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CLXXXV: TO ALEXANDER SMALL, LONDON - Benjamin Franklin, The Works of Benjamin Franklin, Vol. III Letters and Misc. Writings 1753-1763 
The Works of Benjamin Franklin, including the Private as well as the Official and Scientific Correspondence, together with the Unmutilated and Correct Version of the Autobiography, compiled and edited by John Bigelow (New York: G.P. Putnam’s Sons, 1904). The Federal Edition in 12 volumes. Vol. III (Letters and Misc. Writings 1753-1763).
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TO ALEXANDER SMALL, LONDON
12 May, 1760.
Agreeably to your request, I send you my reasons for thinking that our northeast storms in North America begin first, in point of time, in the southwest parts; that is to say, the air in Georgia, the farthest of our colonies to the southwest, begins to move southwesterly before the air of Carolina, which is the next colony northeastward; the air of Carolina has the same motion before the air of Virginia, which lies still more northeastward; and so on northeasterly through Pennsylvania, New York, New England, &c., quite to Newfoundland.
These northeast storms are generally very violent, continue sometimes two or three days, and often do considerable damage in the harbours along the coast. They are attended with thick clouds and rain.
What first gave me this idea, was the following circumstance. About twenty years ago, a few more or less, I cannot from my memory be certain, we were to have an eclipse of the moon at Philadelphia, on a Friday evening, about nine o’clock. I intended to observe it, but was prevented by a northeast storm, which came on about seven, with thick clouds as usual, that quite obscured the whole hemisphere. Yet when the post brought us the Boston newspaper, giving an account of the effects of the same storm in those parts, I found the beginning of the eclipse had been well observed there, though Boston lies northeast of Philadelphia about four hundred miles. This puzzled me, because the storm began with us so soon as to prevent any observation, and, being a northeast storm, I imagined it must have begun rather sooner in places farther to the northeastward than it did at Philadelphia. I therefore mentioned it in a letter to my brother, who lived at Boston; and he informed me the storm did not begin with them till near eleven o’clock, so that they had a good observation of the eclipse; and upon comparing all the other accounts I received from the several colonies, of the time of beginning of the same storm, and, since that, of other storms of the same kind, I found the beginning to be always later the farther northeastward. I have not my notes with me here in England, and cannot, from memory, say the proportion of time to distance, but I think it is about an hour to every hundred miles.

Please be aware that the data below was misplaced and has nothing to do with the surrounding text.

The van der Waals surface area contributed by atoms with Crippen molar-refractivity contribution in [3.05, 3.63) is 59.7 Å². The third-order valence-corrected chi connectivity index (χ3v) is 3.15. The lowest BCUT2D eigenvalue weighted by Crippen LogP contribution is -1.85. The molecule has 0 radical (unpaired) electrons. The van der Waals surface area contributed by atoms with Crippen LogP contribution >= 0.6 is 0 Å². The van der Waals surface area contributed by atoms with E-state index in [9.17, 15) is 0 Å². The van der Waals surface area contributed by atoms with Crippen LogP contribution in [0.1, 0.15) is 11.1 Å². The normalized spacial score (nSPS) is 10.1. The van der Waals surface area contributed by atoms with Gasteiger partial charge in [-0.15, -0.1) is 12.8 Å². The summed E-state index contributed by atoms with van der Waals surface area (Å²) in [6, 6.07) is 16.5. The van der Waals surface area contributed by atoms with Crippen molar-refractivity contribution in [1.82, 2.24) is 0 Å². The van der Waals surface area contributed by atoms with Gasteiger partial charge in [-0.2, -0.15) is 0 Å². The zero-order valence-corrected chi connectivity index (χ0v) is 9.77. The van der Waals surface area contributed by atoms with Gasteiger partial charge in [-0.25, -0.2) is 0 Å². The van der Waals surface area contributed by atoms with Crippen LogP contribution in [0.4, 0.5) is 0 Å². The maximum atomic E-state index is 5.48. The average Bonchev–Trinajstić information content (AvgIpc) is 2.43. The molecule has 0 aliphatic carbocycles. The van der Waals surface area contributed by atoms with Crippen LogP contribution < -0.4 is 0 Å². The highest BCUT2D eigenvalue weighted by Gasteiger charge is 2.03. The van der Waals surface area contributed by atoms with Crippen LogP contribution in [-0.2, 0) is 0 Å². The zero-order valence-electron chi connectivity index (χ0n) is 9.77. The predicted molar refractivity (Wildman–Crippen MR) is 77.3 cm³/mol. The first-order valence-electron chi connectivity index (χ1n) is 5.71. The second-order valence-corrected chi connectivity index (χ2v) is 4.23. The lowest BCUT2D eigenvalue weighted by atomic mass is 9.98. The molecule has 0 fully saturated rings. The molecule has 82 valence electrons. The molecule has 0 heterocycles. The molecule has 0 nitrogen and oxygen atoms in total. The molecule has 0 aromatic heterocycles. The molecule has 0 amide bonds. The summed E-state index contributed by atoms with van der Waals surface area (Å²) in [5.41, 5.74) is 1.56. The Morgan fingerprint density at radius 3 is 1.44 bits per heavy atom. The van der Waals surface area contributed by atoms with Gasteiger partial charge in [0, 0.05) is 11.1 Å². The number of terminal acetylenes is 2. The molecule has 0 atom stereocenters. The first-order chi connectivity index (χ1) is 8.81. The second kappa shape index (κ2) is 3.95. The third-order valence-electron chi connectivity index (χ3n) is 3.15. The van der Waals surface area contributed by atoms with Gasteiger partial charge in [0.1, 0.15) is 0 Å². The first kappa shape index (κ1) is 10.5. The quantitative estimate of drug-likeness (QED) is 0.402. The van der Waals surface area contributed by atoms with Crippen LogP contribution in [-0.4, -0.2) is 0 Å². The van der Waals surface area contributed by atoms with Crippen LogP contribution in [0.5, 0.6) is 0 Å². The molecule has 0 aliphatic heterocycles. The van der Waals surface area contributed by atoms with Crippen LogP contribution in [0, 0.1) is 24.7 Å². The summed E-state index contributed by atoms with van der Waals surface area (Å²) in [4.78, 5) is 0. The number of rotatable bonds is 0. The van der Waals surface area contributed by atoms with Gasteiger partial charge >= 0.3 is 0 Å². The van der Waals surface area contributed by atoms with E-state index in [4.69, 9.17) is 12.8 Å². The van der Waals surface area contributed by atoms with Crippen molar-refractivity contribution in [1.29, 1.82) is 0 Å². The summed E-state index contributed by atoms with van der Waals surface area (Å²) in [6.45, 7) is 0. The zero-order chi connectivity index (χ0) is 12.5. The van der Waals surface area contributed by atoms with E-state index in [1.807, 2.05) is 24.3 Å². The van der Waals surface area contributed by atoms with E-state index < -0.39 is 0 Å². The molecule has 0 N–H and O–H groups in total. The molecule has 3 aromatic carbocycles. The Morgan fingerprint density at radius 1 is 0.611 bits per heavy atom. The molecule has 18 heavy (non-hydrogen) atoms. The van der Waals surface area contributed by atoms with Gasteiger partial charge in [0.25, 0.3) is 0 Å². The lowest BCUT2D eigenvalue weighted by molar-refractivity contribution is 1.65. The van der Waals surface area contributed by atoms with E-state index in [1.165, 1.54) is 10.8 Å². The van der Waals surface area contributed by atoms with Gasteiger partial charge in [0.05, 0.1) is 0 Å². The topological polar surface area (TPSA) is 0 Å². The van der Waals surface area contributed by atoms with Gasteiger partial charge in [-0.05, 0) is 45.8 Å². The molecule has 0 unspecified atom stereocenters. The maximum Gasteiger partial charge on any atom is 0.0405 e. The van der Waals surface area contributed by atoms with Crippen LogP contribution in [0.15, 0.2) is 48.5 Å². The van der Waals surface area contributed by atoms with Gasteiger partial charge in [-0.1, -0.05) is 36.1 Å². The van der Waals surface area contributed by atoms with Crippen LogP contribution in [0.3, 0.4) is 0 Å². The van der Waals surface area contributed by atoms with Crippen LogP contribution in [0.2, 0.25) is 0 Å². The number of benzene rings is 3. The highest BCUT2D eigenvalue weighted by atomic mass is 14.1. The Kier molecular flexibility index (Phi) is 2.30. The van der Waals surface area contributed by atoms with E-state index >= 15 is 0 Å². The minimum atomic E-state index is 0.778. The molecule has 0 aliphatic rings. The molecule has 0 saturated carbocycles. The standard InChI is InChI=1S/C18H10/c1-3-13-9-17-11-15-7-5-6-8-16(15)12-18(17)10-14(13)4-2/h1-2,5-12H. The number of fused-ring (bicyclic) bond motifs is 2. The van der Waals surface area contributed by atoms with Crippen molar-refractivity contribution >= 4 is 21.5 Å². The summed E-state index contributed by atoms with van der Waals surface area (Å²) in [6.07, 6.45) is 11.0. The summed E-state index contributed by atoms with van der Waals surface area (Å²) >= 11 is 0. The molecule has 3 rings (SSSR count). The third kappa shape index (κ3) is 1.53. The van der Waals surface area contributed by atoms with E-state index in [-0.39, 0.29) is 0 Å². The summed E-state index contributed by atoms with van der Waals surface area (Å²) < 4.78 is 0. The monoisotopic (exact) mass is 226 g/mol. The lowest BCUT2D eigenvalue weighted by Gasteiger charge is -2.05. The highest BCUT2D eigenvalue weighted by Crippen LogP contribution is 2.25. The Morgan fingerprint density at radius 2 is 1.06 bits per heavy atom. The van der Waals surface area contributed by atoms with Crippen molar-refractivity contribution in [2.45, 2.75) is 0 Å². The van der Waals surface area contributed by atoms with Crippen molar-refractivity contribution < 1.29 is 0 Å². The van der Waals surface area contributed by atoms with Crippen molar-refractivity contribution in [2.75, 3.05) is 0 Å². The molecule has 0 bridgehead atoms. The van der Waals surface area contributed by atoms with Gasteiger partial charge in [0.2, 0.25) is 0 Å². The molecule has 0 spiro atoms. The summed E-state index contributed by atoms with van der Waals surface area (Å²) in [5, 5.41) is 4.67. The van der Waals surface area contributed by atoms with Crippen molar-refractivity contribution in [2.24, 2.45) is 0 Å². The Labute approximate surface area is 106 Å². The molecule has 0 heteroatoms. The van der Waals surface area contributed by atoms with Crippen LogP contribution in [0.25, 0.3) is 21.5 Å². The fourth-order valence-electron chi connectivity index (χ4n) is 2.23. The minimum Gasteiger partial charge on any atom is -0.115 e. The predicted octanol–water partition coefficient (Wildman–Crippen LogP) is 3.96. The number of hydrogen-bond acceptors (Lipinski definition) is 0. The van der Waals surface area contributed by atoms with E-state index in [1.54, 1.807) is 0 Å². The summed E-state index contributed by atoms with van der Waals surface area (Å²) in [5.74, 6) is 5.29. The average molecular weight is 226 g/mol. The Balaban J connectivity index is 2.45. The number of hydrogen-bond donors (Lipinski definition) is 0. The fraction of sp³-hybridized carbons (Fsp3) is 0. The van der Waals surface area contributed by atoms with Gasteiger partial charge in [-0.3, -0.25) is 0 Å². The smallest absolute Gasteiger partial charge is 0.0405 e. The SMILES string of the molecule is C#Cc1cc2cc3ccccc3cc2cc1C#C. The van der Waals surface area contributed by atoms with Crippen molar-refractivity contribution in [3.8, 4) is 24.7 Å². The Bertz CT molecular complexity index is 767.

From thence I formed an idea of the cause of these storms, which I would explain by a familiar instance or two. Suppose a long canal of water stopped at the end by a gate. The water is quite at rest till the gate is open, then it begins to move out through the gate; the water next the gate is first in motion, and moves towards the gate; the water next to that first water moves next, and so on successively, till the water at the head of the canal is in motion, which is last of all. In this case, all the water moves indeed towards the gate, but the successive times of beginning motion are the contrary way, viz., from the gate backwards to the head of the canal. Again, suppose the air in a chamber at rest, no current through the room till you make a fire in the chimney. Immediately the air in the chimney, being rarefied by the fire, rises; the air next the chimney flows in to supply its place, moving towards the chimney; and, in consequence, the rest of the air successively, quite back to the door. Thus to produce our northeast storms, I suppose some great heat and rarefaction of the air in or about the Gulf of Mexico; the air thence rising has its place supplied by the next more northern, cooler, and therefore denser and heavier air; that, being in motion, is followed by the next more northern air, &c., &c., in a successive current, to which current our coast and inland ridge of mountains give the direction of northeast, as they lie northeast and southwest.
This I offer only as an hypothesis to account for this particular fact; and perhaps, on farther examination, a better and truer may be found. I do not suppose all storms generated in the same manner. Our northwest thunder-gusts in America, I know are not; but of them I have written my opinion fully in a paper which you have seen. I am, &c.,